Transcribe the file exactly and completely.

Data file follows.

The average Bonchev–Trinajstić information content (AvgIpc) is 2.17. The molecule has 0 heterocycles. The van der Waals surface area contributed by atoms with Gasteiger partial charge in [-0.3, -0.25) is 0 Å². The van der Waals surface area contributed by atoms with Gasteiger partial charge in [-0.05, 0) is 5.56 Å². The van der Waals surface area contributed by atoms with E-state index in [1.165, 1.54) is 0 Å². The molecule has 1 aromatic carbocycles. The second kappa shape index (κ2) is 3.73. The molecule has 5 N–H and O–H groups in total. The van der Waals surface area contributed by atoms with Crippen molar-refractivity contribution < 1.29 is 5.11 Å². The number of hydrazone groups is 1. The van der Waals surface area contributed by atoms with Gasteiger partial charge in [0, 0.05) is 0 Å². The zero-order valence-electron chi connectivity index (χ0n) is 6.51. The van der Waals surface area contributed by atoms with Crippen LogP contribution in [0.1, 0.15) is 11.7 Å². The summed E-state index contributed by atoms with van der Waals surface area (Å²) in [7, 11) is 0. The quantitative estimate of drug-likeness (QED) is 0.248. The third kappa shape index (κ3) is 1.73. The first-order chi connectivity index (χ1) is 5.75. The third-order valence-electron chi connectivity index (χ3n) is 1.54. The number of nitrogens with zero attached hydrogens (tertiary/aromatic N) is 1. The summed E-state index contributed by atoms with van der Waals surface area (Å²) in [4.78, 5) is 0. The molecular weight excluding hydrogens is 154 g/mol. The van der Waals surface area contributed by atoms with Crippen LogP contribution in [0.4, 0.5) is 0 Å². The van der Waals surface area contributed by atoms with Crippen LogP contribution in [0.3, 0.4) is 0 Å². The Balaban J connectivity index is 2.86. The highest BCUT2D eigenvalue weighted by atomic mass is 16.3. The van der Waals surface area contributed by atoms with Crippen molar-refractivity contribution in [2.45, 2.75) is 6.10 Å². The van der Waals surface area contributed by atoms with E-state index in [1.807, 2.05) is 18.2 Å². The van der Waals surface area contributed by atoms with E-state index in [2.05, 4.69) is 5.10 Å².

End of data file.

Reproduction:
The average Bonchev–Trinajstić information content (AvgIpc) is 2.17. The molecule has 0 heterocycles. The van der Waals surface area contributed by atoms with Gasteiger partial charge in [-0.3, -0.25) is 0 Å². The van der Waals surface area contributed by atoms with Gasteiger partial charge in [-0.05, 0) is 5.56 Å². The van der Waals surface area contributed by atoms with E-state index in [1.165, 1.54) is 0 Å². The molecule has 1 aromatic carbocycles. The second kappa shape index (κ2) is 3.73. The molecule has 5 N–H and O–H groups in total. The van der Waals surface area contributed by atoms with Crippen molar-refractivity contribution < 1.29 is 5.11 Å². The number of hydrazone groups is 1. The van der Waals surface area contributed by atoms with Gasteiger partial charge in [0, 0.05) is 0 Å². The zero-order valence-electron chi connectivity index (χ0n) is 6.51. The van der Waals surface area contributed by atoms with Crippen LogP contribution in [0.1, 0.15) is 11.7 Å². The summed E-state index contributed by atoms with van der Waals surface area (Å²) in [7, 11) is 0. The quantitative estimate of drug-likeness (QED) is 0.248. The third kappa shape index (κ3) is 1.73. The first-order chi connectivity index (χ1) is 5.75. The third-order valence-electron chi connectivity index (χ3n) is 1.54. The number of nitrogens with zero attached hydrogens (tertiary/aromatic N) is 1. The summed E-state index contributed by atoms with van der Waals surface area (Å²) in [4.78, 5) is 0. The molecular weight excluding hydrogens is 154 g/mol. The van der Waals surface area contributed by atoms with Crippen LogP contribution in [0.4, 0.5) is 0 Å². The van der Waals surface area contributed by atoms with Crippen LogP contribution in [0.3, 0.4) is 0 Å². The Balaban J connectivity index is 2.86. The highest BCUT2D eigenvalue weighted by atomic mass is 16.3. The van der Waals surface area contributed by atoms with Crippen molar-refractivity contribution in [2.45, 2.75) is 6.10 Å². The van der Waals surface area contributed by atoms with E-state index in [1.807, 2.05) is 18.2 Å². The van der Waals surface area contributed by atoms with E-state index in [2.05, 4.69) is 5.10 Å².